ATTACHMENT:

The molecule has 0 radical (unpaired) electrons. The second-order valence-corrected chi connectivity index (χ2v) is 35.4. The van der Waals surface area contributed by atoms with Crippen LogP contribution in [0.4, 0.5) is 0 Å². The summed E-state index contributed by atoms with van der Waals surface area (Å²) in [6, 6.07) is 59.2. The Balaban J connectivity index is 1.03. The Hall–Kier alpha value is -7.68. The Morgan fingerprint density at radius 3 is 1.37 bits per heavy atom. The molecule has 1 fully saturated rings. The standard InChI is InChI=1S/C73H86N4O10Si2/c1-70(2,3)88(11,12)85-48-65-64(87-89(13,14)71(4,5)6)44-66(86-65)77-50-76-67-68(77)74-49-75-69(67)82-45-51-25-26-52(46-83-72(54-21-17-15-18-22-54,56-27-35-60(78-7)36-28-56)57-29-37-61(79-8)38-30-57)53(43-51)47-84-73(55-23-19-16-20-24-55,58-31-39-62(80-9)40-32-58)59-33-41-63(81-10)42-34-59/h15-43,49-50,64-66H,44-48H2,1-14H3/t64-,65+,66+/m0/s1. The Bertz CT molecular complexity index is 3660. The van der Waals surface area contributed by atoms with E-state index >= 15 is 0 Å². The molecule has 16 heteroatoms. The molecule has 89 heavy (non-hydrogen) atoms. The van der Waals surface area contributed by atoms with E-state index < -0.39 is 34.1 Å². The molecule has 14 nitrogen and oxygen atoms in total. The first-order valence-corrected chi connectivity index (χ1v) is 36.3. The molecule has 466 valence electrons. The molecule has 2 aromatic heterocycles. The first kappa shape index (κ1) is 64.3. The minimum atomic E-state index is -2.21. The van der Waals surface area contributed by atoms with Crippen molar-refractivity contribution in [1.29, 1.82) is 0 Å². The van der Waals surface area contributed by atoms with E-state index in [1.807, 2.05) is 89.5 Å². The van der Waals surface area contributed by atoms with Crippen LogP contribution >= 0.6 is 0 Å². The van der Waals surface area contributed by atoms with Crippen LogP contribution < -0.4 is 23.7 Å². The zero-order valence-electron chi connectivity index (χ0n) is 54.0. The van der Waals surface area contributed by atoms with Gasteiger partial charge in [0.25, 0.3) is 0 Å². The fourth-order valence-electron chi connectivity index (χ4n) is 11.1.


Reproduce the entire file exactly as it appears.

The molecule has 0 radical (unpaired) electrons. The second-order valence-corrected chi connectivity index (χ2v) is 35.4. The van der Waals surface area contributed by atoms with Crippen LogP contribution in [0.4, 0.5) is 0 Å². The summed E-state index contributed by atoms with van der Waals surface area (Å²) in [6, 6.07) is 59.2. The Balaban J connectivity index is 1.03. The Hall–Kier alpha value is -7.68. The Morgan fingerprint density at radius 3 is 1.37 bits per heavy atom. The molecule has 1 fully saturated rings. The standard InChI is InChI=1S/C73H86N4O10Si2/c1-70(2,3)88(11,12)85-48-65-64(87-89(13,14)71(4,5)6)44-66(86-65)77-50-76-67-68(77)74-49-75-69(67)82-45-51-25-26-52(46-83-72(54-21-17-15-18-22-54,56-27-35-60(78-7)36-28-56)57-29-37-61(79-8)38-30-57)53(43-51)47-84-73(55-23-19-16-20-24-55,58-31-39-62(80-9)40-32-58)59-33-41-63(81-10)42-34-59/h15-43,49-50,64-66H,44-48H2,1-14H3/t64-,65+,66+/m0/s1. The Bertz CT molecular complexity index is 3660. The van der Waals surface area contributed by atoms with E-state index >= 15 is 0 Å². The molecule has 16 heteroatoms. The molecule has 89 heavy (non-hydrogen) atoms. The van der Waals surface area contributed by atoms with E-state index < -0.39 is 34.1 Å². The molecule has 14 nitrogen and oxygen atoms in total. The first-order valence-corrected chi connectivity index (χ1v) is 36.3. The molecule has 466 valence electrons. The molecule has 2 aromatic heterocycles. The first kappa shape index (κ1) is 64.3. The minimum atomic E-state index is -2.21. The van der Waals surface area contributed by atoms with Crippen molar-refractivity contribution in [1.29, 1.82) is 0 Å². The van der Waals surface area contributed by atoms with E-state index in [1.807, 2.05) is 89.5 Å². The van der Waals surface area contributed by atoms with Crippen LogP contribution >= 0.6 is 0 Å². The van der Waals surface area contributed by atoms with Crippen LogP contribution < -0.4 is 23.7 Å². The zero-order valence-electron chi connectivity index (χ0n) is 54.0. The van der Waals surface area contributed by atoms with Gasteiger partial charge in [0.25, 0.3) is 0 Å². The fourth-order valence-electron chi connectivity index (χ4n) is 11.1.